Vindman’s miffed that military brass offered no support or protection after impeachment testimony

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Retired U.S. Army Lt. Col. Alexander Vindman, the shady Democrat witness who was sarcastically termed a “super patriot” by Rush Limbaugh during President Donald Trump’s impeachment last year, is back in the news once again.

He appeared on CNN this Monday to complain that the military wasn’t supportive enough of him last year when he purposefully chose to bypass the normal chain of command and secretly work with congressional Democrats to make a national stink over a phone call that has since been shown to have been perfectly normal.

The segment on CNN’s “Outfront” began with fill-in host Bianna Golodryga laying out the foundation for Vindman’s dubious sob story.

“It has been a year since the president’s impeachment, which really upended your career and life. Both you and your twin brother were removed from your posts at the NSC. And you ultimately left the Army after intense pressure from the president and his allies to deny your promotion to colonel,” she said to him.

“Given that, everything you went through, did the top brass in the military do enough to support and protect you?” Burnett then asked.

Vindman responded by filling in the rest of the pieces of his sob story.

Listen:

“The bottom line is no, they haven’t. And I think in certain ways … the former Secretary of Defense [Mark] Esper probably misrepresented the amount of support I was receiving. At no point did any senior leader, civilian or military, attempt to contact me and, you know, indicated that I was still in good standing in the military,” he said.

“Certainly, after I left the White House, I had no contact with anybody that could have indicated that, you know, my military career was — would move forward as normal.”

But why should his military career have continued “as normal?”

Testifying before Congress last year, he admitted to having bypassed the chain of command when complaining about the president’s otherwise benign call with Ukrainian President Volodymyr Zelensky.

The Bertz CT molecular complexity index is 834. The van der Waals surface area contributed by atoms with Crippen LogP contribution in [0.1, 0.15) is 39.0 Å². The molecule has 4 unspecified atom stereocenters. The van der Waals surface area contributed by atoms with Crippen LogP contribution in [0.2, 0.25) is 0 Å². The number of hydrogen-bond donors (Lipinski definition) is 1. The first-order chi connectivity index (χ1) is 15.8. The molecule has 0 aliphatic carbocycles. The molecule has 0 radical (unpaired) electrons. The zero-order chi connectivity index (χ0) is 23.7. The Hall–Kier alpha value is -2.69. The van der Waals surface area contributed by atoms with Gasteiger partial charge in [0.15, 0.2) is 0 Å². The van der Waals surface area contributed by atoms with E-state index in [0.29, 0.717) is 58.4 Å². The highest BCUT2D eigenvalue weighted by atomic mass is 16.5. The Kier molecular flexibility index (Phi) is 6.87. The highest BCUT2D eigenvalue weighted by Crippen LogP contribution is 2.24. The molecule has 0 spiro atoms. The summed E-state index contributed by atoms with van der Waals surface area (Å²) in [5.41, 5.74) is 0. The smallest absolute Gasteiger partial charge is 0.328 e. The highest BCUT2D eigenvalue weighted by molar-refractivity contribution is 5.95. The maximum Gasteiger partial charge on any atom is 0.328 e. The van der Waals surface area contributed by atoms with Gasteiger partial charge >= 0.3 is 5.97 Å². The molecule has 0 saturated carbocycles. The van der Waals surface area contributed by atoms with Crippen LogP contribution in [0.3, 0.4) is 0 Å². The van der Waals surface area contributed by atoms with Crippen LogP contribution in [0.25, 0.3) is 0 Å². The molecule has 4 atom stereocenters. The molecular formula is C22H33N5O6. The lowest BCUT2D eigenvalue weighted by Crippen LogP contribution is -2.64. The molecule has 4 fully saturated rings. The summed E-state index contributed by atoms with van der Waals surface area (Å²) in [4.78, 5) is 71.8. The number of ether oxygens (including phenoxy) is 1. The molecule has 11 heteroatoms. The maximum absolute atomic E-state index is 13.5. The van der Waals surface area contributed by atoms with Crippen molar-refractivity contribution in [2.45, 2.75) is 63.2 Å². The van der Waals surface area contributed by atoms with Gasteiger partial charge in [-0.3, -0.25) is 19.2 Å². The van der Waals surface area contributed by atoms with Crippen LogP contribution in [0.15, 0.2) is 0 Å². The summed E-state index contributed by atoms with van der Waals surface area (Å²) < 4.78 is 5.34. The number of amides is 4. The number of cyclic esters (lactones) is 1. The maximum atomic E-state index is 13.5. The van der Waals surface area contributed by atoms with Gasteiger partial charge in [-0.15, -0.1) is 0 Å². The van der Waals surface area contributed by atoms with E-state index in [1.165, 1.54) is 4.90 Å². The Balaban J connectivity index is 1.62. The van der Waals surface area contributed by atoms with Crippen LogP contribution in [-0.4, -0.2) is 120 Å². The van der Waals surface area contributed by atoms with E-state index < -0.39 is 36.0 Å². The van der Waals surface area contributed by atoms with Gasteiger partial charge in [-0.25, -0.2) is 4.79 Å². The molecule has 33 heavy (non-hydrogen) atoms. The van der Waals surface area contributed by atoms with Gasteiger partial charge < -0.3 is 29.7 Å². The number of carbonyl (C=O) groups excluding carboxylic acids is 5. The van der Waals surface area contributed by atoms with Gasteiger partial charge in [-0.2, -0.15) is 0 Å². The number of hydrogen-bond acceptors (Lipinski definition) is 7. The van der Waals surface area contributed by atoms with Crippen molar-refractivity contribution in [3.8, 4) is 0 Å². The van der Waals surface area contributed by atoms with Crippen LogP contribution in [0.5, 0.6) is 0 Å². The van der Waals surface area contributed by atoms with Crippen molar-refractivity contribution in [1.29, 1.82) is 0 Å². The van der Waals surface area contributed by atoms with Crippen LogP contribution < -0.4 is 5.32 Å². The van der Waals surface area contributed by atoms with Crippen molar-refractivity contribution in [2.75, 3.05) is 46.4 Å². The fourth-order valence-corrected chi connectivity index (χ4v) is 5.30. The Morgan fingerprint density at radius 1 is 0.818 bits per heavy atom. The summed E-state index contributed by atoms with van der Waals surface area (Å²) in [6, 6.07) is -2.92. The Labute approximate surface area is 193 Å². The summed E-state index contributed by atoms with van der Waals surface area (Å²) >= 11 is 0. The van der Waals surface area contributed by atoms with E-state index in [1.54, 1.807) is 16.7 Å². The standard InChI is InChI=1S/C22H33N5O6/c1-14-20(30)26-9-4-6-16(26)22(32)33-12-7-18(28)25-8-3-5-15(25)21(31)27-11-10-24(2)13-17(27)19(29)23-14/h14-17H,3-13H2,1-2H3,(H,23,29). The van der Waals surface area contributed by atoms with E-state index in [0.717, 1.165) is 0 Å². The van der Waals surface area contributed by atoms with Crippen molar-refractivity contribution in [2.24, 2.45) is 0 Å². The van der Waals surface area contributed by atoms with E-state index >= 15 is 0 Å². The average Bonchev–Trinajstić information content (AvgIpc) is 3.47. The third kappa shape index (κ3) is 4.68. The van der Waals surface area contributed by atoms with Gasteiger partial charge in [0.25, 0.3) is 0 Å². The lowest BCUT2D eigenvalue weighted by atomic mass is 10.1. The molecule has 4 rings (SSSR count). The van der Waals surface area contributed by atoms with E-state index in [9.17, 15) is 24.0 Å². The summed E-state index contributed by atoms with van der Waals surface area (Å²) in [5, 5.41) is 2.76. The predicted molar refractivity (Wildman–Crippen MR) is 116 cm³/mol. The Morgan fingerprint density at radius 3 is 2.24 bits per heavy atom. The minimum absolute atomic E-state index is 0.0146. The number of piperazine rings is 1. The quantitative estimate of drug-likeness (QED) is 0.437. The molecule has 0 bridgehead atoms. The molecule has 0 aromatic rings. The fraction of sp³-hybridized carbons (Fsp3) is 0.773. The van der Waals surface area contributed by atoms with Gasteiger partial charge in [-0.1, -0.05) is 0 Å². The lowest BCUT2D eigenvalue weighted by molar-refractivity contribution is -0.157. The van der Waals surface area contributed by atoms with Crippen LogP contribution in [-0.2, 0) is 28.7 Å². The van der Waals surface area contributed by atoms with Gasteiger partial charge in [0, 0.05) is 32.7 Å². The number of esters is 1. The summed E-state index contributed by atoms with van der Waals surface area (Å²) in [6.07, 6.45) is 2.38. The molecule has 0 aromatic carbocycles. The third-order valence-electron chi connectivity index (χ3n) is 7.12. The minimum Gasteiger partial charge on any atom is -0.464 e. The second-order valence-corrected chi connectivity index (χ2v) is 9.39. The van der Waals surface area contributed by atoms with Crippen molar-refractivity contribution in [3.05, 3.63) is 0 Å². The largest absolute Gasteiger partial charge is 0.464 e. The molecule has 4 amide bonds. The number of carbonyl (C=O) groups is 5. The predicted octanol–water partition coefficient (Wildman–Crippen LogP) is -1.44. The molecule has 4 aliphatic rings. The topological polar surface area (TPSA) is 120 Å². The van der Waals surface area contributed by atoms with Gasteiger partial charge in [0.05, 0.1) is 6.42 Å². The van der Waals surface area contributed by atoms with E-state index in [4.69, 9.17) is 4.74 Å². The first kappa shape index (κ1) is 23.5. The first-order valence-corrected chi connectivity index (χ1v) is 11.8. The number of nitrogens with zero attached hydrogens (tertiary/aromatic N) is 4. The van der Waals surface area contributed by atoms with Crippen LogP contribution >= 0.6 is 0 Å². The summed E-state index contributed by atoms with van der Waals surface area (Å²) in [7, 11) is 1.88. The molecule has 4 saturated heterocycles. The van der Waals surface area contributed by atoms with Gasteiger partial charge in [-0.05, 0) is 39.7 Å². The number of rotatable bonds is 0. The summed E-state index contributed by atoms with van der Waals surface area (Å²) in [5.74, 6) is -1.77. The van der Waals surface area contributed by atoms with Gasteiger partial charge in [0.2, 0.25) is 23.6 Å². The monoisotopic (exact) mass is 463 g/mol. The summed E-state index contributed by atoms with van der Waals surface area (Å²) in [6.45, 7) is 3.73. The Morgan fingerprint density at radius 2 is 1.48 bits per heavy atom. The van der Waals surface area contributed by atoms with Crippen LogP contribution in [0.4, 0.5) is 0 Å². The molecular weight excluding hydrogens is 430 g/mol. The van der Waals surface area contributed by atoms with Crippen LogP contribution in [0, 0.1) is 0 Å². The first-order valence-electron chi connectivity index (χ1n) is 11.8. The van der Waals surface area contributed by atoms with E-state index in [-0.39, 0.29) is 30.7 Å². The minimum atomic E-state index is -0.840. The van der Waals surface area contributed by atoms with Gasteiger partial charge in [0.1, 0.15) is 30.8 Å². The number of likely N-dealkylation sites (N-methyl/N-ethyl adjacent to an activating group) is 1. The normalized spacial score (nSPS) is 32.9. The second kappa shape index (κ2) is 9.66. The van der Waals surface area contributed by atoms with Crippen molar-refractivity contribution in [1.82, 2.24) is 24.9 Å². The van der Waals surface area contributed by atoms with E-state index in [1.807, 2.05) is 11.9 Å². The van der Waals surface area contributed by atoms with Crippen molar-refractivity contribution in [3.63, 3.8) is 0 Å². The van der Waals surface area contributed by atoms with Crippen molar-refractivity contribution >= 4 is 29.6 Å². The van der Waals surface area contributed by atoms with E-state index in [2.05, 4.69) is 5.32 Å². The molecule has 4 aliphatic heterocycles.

“In your deposition, you emphasize the importance of chain of command. You were a direct report to Dr. Fiona Hill and then Mr. Tim Morrison and they were your seniors, correct?” Republican Rep. Brad Wenstrup asked him at the time.

“That is correct,” Vindman replied.

“When you had concerns about the 7/25 call between the two presidents, you didn’t go to Mr. Morrison about that, did you?” Wenstrup pressed.

“I immediately went to John Eisenberg, the [National Security Council’s] lead legal counsel,” the “super patriot” admitted.

“That doesn’t seem like chain of command,” Wenstrup replied.

Listen:

Allegations also emerged last year that Vindman is a political activist who hates America.

“Do not let the uniform fool you. He is a political activist in uniform,” a man identifying as “retired U.S. Army Lt. Colonel Jim Hickman” claimed at the time.

The figure identifying as “Hickman” went on to claim that he once overheard Vindman trash-talking American to a group of Russian soldiers.

“He would speak with the Russian soldiers and laugh as if at the expense of the US personnel. It was so uncomfortable and unprofessional, one of the GS [civil service] employees came and told me everything . . . . I walked over and sat within earshot of Vindman, and sure enough, all was confirmed,” he alleged.

Instead of broaching any of these facts and allegations, Golodryga continued the discussion on “Outfront” by giving Vindman’s sob story credence and making it about immigration, despite it in fact being about disobedience and insubordination.

“It’s really disappointing to hear because, you know, you and I both as small children came to this country as political refugees fleeing the Soviet Union,” she said.

“You know, the last time someone questioned my loyalty or called me a Russian sympathizer was maybe in 3rd grade. Yet you have President Trump and members of Congress questioning your loyalty after coming forward. … So, what is your message to other immigrants who may want to serve this country in some form of capacity and look at that and say, you were right and you were punished for doing the right thing, and maybe here, right doesn’t matter?”

The notion that perhaps he’d done the wrong thing didn’t even exist in her head. Thus, it was inconceivable to her that the military didn’t support him. Ironically, some feel the military should have “supported” him even less by reprimanding him.

Look:

He’s very lucky indeed, though in his and CNN’s world, he’ll forever be the victim — not to mention the so-called “hero.”

“I think that in the end, I have no regrets about how things turned out. … I think my role may have been in certain ways more important in that I was able to do my part, defend this nation in a very meaningful manner, and expose corruption via the chief executive. And I feel in that regard that I have served my nation,” he said in concluding remarks.

That’s certainly one way of looking at things …

Vivek Saxena

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